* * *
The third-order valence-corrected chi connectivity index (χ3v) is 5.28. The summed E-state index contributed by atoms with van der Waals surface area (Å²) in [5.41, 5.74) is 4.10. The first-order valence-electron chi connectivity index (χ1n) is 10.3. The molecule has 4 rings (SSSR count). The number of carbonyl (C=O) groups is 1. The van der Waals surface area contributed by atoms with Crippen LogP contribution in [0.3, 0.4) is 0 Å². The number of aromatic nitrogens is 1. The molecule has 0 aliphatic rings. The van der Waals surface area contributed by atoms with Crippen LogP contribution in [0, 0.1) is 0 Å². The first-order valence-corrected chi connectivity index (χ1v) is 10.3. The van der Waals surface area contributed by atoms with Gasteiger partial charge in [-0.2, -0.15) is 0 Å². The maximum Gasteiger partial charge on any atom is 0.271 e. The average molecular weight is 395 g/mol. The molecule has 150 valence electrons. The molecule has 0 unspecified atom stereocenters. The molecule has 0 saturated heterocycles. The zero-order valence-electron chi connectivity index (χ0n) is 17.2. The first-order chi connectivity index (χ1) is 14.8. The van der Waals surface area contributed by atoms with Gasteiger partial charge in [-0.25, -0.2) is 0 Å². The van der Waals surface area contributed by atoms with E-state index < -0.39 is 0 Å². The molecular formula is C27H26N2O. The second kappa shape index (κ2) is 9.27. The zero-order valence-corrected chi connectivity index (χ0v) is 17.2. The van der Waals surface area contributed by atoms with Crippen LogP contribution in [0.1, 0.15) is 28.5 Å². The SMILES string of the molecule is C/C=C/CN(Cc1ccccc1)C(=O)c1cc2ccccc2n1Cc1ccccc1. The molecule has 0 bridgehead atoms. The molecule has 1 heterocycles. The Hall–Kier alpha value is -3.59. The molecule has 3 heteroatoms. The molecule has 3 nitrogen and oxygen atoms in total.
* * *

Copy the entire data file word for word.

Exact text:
The third-order valence-corrected chi connectivity index (χ3v) is 5.28. The summed E-state index contributed by atoms with van der Waals surface area (Å²) in [5.41, 5.74) is 4.10. The first-order valence-electron chi connectivity index (χ1n) is 10.3. The molecule has 4 rings (SSSR count). The number of carbonyl (C=O) groups is 1. The van der Waals surface area contributed by atoms with Crippen LogP contribution in [0.3, 0.4) is 0 Å². The number of aromatic nitrogens is 1. The molecule has 0 aliphatic rings. The van der Waals surface area contributed by atoms with Crippen LogP contribution in [0, 0.1) is 0 Å². The first-order valence-corrected chi connectivity index (χ1v) is 10.3. The van der Waals surface area contributed by atoms with Gasteiger partial charge in [-0.2, -0.15) is 0 Å². The maximum Gasteiger partial charge on any atom is 0.271 e. The average molecular weight is 395 g/mol. The molecule has 150 valence electrons. The molecule has 0 unspecified atom stereocenters. The molecule has 0 saturated heterocycles. The zero-order valence-electron chi connectivity index (χ0n) is 17.2. The first-order chi connectivity index (χ1) is 14.8. The van der Waals surface area contributed by atoms with Gasteiger partial charge in [-0.25, -0.2) is 0 Å². The van der Waals surface area contributed by atoms with E-state index < -0.39 is 0 Å². The molecular formula is C27H26N2O. The second kappa shape index (κ2) is 9.27. The zero-order valence-corrected chi connectivity index (χ0v) is 17.2. The van der Waals surface area contributed by atoms with Crippen LogP contribution in [0.1, 0.15) is 28.5 Å². The SMILES string of the molecule is C/C=C/CN(Cc1ccccc1)C(=O)c1cc2ccccc2n1Cc1ccccc1. The molecule has 0 bridgehead atoms. The molecule has 1 heterocycles. The Hall–Kier alpha value is -3.59. The molecule has 3 heteroatoms. The molecule has 3 nitrogen and oxygen atoms in total.